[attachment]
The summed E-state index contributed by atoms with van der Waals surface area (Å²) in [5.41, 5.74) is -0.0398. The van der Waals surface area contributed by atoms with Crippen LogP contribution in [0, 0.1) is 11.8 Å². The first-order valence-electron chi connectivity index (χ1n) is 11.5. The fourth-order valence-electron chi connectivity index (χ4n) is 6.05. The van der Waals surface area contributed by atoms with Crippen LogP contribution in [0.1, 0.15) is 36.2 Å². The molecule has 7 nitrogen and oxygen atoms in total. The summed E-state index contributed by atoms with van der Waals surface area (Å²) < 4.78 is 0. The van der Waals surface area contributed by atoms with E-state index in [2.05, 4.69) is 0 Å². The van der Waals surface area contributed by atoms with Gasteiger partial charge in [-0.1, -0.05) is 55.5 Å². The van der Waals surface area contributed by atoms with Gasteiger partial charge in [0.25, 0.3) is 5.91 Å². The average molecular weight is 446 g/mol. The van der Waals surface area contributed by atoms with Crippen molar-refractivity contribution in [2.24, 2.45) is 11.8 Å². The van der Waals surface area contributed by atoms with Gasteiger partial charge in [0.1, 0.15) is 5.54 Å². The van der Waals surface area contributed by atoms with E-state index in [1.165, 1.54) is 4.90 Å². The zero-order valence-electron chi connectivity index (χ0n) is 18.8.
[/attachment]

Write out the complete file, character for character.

The summed E-state index contributed by atoms with van der Waals surface area (Å²) in [5.41, 5.74) is -0.0398. The van der Waals surface area contributed by atoms with Crippen LogP contribution in [0, 0.1) is 11.8 Å². The first-order valence-electron chi connectivity index (χ1n) is 11.5. The fourth-order valence-electron chi connectivity index (χ4n) is 6.05. The van der Waals surface area contributed by atoms with Crippen LogP contribution in [0.1, 0.15) is 36.2 Å². The molecule has 7 nitrogen and oxygen atoms in total. The summed E-state index contributed by atoms with van der Waals surface area (Å²) < 4.78 is 0. The van der Waals surface area contributed by atoms with E-state index in [2.05, 4.69) is 0 Å². The van der Waals surface area contributed by atoms with Gasteiger partial charge in [-0.1, -0.05) is 55.5 Å². The van der Waals surface area contributed by atoms with Gasteiger partial charge in [0.25, 0.3) is 5.91 Å². The average molecular weight is 446 g/mol. The van der Waals surface area contributed by atoms with Crippen molar-refractivity contribution in [2.24, 2.45) is 11.8 Å². The van der Waals surface area contributed by atoms with Gasteiger partial charge in [0.1, 0.15) is 5.54 Å². The van der Waals surface area contributed by atoms with E-state index in [1.165, 1.54) is 4.90 Å². The zero-order valence-electron chi connectivity index (χ0n) is 18.8.